Lighting Roundup: Clapham Junction; Z Energy; Washington Market
Clapham Junction Station, the UK’s busiest railway station, is to install an intelligent lighting control system designed by Open Technology. The LiGO control system will provide the exact light levels required across the station, matching lighting use to train timetables, passenger presence, daylight levels and other variables, says Open Technology. The station will automatically be able to dim the lights down to a minimum value when the station is not in operation or switch the lights off when the station is completely closed. The system will produce savings throughout the year as well as reduce light pollution in the surrounding area. On average, this would amount to savings of 35 percent of usual lighting use, according to the company.
New Zealand-based gas station chain Z Energy has commenced work on installing external LED lighting on 171 forecourt canopies throughout its network. Z Energy forecasts a 16 percent reduction in its carbon emissions per year from its retail operations and a savings of more than 50 percent in lighting costs as a result of the upgrade. The roll out of LED canopy lighting across the network represents an 11.3 percent savings in total energy use for the company per year. Z Energy is investing $2.73 million in the project in this financial year with completion of the roll-out expected in early 2014. The project is being supported by the Energy Efficiency and Conservation Authority who will work with Z Energy to promote energy efficiency to their customers.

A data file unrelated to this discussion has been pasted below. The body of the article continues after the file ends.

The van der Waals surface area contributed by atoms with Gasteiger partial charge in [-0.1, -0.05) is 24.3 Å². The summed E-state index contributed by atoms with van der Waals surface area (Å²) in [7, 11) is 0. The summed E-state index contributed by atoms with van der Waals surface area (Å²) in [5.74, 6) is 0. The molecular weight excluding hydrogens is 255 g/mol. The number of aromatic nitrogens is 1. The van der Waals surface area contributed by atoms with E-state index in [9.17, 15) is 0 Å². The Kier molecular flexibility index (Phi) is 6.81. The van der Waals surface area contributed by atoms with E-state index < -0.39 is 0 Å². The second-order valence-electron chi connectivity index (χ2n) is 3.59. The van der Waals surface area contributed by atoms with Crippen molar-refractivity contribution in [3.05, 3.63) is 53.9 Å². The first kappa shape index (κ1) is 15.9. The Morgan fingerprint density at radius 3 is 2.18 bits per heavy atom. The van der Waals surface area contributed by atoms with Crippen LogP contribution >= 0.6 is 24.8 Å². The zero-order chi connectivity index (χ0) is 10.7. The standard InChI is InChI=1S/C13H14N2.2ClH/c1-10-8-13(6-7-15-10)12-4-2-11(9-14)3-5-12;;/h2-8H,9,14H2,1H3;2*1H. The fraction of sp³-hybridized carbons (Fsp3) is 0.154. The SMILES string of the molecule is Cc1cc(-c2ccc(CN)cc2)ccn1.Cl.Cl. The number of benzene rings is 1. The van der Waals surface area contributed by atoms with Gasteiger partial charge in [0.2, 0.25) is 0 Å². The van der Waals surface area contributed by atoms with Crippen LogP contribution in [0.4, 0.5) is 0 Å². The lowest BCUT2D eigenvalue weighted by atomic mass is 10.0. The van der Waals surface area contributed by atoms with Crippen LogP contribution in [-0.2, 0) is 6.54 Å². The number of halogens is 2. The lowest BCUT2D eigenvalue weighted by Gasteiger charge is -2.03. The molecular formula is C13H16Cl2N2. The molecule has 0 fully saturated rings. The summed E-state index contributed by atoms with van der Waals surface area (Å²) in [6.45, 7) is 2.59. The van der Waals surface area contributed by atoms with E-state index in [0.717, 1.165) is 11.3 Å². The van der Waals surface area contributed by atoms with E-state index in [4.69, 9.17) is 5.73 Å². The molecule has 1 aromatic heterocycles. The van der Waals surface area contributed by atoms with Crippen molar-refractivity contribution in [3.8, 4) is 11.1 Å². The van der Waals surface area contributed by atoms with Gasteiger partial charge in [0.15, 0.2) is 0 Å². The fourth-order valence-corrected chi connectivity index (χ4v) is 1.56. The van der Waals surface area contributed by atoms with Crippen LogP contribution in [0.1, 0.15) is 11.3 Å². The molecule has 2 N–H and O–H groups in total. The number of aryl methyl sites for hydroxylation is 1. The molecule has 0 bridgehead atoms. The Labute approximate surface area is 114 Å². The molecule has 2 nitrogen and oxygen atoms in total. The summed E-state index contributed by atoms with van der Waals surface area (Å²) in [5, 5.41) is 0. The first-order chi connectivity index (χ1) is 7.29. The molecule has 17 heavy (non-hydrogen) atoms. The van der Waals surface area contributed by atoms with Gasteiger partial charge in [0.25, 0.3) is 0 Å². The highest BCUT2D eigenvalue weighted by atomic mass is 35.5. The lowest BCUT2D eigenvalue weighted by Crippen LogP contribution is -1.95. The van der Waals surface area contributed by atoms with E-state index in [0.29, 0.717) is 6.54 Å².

Washington Market, a Sandor Development-owned property located in Indianapolis, has partnered with Cherry Logistics, and EverLast Lighting in an effort to lower its energy consumption, and upgrade its parking lot lighting. Washington Market replaced all of its 1000 watt high pressure sodium fixtures with EverLast induction 300 watt shoebox fixtures that produce an equivalent light output. The EverLast 300 watt induction shoebox fixture utilizes enhanced optics, improving fixture efficiency 30 percent and increasing overall light distribution by 35 percent. The preliminary design analysis indicated a saving of over 50 percent with a 15 percent increase in illumination in the parking lot area. EverLast induction light fixtures are 50-70 percent more energy efficient than metal halides and last up to 100,000 hours, making them virtually maintenance free for up to 15 years, Everlast says.
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